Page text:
Monday, April 05, 2010

Connectivity is Key to Improved Productivity

I harp about Harper a lot on this blog.  But when they do something right I like to applaud the effort.  There is a disasterous state of digitization in Canada.  There is poor rural access to high-speed Internet. We have userous wireless cost structures run by the oilgarchy of Rogers, Bell and Telus.  An we have the indifference of the CRTC to the pubic good in terms of effective regulation.

Now the Harper government seems intent on at least shedding light on this situation.

In Alberta we have a wonderful opportnity to leap ahead in terms of digital connectivity and productivity because of the foresight of the SuperNet. However our goverment seems disinterested in making it available to every citizen, which is possible if you have a copperwire telephone line in you home or business.

Telus owns those lines and have refused to negotiate Internet access to the SuperNet through them. The CRTC recently bought a bogus argument that such use would interfere with other telephone use, something called crosstalk. The technology has advanced way past that problem. Nevertheless, the CRTC recently refused a complaint by an Edmonton based Internet Service Provider to require competative acces to the Telus copper wire and in the process the Commission embarassed themselves in holding to such an arcaine misunderstanding of the technological reality of today.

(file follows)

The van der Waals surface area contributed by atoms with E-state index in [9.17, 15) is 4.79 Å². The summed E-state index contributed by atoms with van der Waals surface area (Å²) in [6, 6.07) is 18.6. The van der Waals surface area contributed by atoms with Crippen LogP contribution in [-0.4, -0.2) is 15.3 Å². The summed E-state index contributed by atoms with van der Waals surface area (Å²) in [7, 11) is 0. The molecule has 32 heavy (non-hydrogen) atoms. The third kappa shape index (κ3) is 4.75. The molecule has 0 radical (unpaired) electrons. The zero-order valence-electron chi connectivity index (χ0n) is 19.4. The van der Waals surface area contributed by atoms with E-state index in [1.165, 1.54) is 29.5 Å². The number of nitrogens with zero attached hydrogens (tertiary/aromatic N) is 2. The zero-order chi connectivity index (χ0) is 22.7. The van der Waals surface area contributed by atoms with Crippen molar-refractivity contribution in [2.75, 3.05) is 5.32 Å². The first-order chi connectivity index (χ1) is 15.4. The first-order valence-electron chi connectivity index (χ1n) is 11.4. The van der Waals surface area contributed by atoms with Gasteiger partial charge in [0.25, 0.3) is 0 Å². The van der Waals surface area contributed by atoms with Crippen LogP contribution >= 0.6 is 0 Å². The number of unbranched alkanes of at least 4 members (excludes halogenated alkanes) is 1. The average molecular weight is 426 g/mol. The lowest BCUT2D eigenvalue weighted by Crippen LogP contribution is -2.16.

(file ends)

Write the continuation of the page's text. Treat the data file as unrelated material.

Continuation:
Poor productivity is a major issue facing the Canadian and Alberta economies. Connectivity is a key to improved productivity. The world gets it and has started to move way past the pedantic and pathetic connectivity policies of Canada. Alberta is perhaps the most to bear the brunt of such criticism. We have the SuperNet and a government with no sense of its potential or how to realize it for the benfit of Albertans. Sad but true.